On March 17, 2003, an appointment was made to talk with a drug and alcohol /mental health counselor at Butte County Mental Health. The information provided was that there are services available to veterans, but was limited to veterans that were mandated to counseling by the court system. All other veterans who seek services through Butte County Mental Health are referred back to Chico Vet Center for services (S. S, personal communication, March 17, 2003).

According to California Department of Veterans Affairs (2002):

Even though there is state funding available for people suffering from mental illness and substance abuse under Proposition 36 and under AB 2034, veteran-specific homeless service providers are ineligible to use that funding because counties feel that veterans have access to VA hospitals and should not be accessing county services, so veteran-specific homeless service providers have been excluded from use of those statewide funds. Yet, only about 10 percent of veterans use VA facilities.

Description of the Intervention

During my internship at VECTORS, it was observed that a majority of the homeless veterans who came in for service seemed to be suffering from substance abuse or psychological problems. While enquiring about treatment services available in Butte County for homeless veterans, I was informed that there were no services available. This prompted me to call and arrange interviews with various agencies in Northern California. Information was obtained on the process and location of treatment services necessary for homeless veterans to gain entrance into a substance abuse managed facility. In each location, information pertaining to drug and alcohol services for veterans was obtained. This information was then transferred onto a brochure and made available for veterans at VECTORS.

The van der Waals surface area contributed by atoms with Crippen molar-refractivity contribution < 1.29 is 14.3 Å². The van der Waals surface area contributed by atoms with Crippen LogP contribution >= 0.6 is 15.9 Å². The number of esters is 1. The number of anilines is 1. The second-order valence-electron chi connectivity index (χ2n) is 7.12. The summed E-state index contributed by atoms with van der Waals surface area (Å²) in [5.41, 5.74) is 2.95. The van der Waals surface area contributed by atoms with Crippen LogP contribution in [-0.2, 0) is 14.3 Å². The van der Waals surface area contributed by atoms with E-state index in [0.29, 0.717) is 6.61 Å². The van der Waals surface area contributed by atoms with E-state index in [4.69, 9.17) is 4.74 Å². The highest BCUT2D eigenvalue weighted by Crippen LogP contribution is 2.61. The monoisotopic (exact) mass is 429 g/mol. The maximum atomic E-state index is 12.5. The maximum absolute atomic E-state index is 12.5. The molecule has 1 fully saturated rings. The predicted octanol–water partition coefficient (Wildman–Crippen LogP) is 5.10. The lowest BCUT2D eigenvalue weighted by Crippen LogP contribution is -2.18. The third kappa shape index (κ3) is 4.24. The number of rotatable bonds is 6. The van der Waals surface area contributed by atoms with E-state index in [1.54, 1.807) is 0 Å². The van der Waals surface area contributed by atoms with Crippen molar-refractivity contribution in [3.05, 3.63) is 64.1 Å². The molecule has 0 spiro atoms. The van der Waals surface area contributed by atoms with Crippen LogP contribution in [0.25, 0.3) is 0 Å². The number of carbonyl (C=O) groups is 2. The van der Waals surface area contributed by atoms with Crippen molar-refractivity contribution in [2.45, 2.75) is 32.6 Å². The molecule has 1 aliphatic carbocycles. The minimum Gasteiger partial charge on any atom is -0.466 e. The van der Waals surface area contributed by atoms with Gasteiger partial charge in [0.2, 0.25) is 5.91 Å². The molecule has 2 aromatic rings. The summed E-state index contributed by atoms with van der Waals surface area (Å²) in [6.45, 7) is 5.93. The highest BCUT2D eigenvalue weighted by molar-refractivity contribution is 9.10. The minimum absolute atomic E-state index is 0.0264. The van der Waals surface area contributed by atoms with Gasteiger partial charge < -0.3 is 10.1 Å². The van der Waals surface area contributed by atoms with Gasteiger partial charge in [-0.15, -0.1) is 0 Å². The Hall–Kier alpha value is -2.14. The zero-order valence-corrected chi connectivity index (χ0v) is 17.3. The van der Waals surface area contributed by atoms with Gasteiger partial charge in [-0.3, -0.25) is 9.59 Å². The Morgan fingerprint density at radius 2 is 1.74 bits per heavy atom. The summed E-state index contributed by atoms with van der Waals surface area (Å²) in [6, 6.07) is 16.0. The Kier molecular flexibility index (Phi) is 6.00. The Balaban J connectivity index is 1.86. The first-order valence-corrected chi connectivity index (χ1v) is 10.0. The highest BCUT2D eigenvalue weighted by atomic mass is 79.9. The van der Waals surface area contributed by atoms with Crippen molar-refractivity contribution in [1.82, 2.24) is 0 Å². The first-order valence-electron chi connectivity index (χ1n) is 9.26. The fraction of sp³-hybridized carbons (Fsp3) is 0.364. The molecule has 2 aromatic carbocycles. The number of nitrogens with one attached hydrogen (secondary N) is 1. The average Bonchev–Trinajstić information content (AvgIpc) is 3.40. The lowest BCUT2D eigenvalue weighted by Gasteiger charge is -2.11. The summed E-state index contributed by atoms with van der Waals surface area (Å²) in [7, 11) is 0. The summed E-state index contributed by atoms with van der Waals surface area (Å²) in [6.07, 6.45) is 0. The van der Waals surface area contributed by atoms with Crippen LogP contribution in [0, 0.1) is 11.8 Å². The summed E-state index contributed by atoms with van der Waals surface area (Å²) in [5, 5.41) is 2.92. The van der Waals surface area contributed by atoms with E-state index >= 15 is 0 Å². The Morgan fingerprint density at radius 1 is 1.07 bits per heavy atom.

Evaluation of the Intervention

In evaluating the effectiveness of this intervention, I generated a questionnaire with the following questions: A. Most helpful; B. Somewhat helpful; C. helpful; D. Not helpful at all. Then I distributed the questionnaire to VECTORS staff with the brochure and asked them to evaluate its effectiveness. Four out of 4 evaluated the brochure as most helpful. I then made the brochure available to a veteran in need of drug and alcohol services, who used the brochure to access treatment information. The veteran stated that with the brochure he was able to attain the required information he needed for treatment.